“The coup is not only against the Dilma government, but against the majority of the Brazilian people. The coup may intensify the withdrawal of the historically won rights and start a conservative and fascist process against the poor, Black communities, Indigenous Peoples, the landless, LGBT community members, youth and women. So for that reason we are on the frontline against this process and at the same time, the struggle for land, for agrarian reform, and the structural reforms that will benefit the people.”
- Kelli Malfort, Movimento Trabalhaores Sem Terra (MST), Brazil
Grassroots Global Justice Alliance
World March of Women- US chapter
International Women’s Day Statement
March 7, 2016
"Let us wake up! We’re out of time. We must shake our conscience free of the rapacious capitalism, racism, and patriarchy that will only assure our own self-destruction."- Berta Cáceres
On February 26, 2016, GGJ hosted a membership call on Women, Gender, and Elections.
In the audio files below, hear Maria Poblet (Causa Justa::Just Cause), Sarah Lazare (South Maine Workers Center, independent journalist), and Matt Howard (Iraq Veterans Against the War) talk about how the elections impact women, both domestically and internationally, and how we should be thinking about the current moment and taking action.
The COP21 Paris Accord failed humanity, and impacted communities must take things into our own hands and push at all levels of government.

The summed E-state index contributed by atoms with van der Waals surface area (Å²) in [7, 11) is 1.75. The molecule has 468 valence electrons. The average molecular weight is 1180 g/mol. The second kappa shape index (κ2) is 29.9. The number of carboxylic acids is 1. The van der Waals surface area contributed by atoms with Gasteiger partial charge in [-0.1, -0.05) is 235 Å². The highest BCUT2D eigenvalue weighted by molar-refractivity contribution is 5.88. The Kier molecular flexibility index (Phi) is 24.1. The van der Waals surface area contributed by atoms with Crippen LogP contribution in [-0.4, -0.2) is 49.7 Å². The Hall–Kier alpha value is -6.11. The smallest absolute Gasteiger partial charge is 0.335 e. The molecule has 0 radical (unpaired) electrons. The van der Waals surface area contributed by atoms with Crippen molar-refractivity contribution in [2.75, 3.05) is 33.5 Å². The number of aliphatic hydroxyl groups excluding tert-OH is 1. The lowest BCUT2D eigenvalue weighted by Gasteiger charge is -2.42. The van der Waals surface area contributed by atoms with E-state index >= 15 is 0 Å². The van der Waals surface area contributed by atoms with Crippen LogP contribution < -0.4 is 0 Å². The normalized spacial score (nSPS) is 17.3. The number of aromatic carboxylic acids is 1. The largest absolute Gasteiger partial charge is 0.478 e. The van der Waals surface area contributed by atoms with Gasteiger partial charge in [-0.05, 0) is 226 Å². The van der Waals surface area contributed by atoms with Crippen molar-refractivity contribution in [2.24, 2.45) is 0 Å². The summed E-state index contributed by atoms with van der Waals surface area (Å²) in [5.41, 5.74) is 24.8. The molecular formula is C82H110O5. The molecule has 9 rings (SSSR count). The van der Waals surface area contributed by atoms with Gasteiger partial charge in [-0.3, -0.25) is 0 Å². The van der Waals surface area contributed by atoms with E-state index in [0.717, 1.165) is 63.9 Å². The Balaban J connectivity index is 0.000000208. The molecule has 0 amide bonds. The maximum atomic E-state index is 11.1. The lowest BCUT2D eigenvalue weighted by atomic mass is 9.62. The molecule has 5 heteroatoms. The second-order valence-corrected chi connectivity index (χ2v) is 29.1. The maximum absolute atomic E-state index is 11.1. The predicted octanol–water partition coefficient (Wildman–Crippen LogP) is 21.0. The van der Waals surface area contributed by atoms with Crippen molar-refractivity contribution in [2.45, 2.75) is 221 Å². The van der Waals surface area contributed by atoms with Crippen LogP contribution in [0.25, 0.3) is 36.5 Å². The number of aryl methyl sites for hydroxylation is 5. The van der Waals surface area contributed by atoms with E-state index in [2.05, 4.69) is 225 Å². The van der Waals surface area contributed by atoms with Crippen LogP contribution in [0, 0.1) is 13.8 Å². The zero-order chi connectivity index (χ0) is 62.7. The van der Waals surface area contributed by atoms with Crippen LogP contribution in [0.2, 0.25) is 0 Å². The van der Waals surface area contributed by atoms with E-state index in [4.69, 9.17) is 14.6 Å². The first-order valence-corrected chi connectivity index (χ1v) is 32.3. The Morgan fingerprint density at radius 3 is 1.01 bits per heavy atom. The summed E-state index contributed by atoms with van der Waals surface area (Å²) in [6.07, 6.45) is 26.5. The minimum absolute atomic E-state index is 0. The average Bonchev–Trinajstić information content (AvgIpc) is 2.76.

As impacted communities, we are deeply aware of the imperative of the climate crisis. Our waters are being poisoned from fossil fuel extraction, our livelihoods are threatened by floods and drought, our communities are the hardest hit and the least protected in extreme weather events. The climate crisis is a reality, but the COP21 Paris Accord is not based on that reality.
November 23, 2015
No War, No Warming – Build an Economy for People and Planet
Despite the ban on Protest in Paris, we will be there to raise our voices against war, racism and pollution profiteering. We stand in solidarity with the countless victims of recent violence in Paris, Beirut, and Mali, as well as their families and loved ones.
As the effects of climate change continue to hit peak levels of catastrophe, global leaders have been promising a new climate agreement through the United Nations Framework Convention on Climate Change (UNFCCC) Conference of Parties (COP). From failing to sign the Kyoto Accord (1992), to undermining efforts for binding agreements at COP15 in Copenhagen (2009), the US has been playing a contradictory dual role of both moving forward a minimal level of climate action while assuring that the interests of transnational corporate polluters are protected.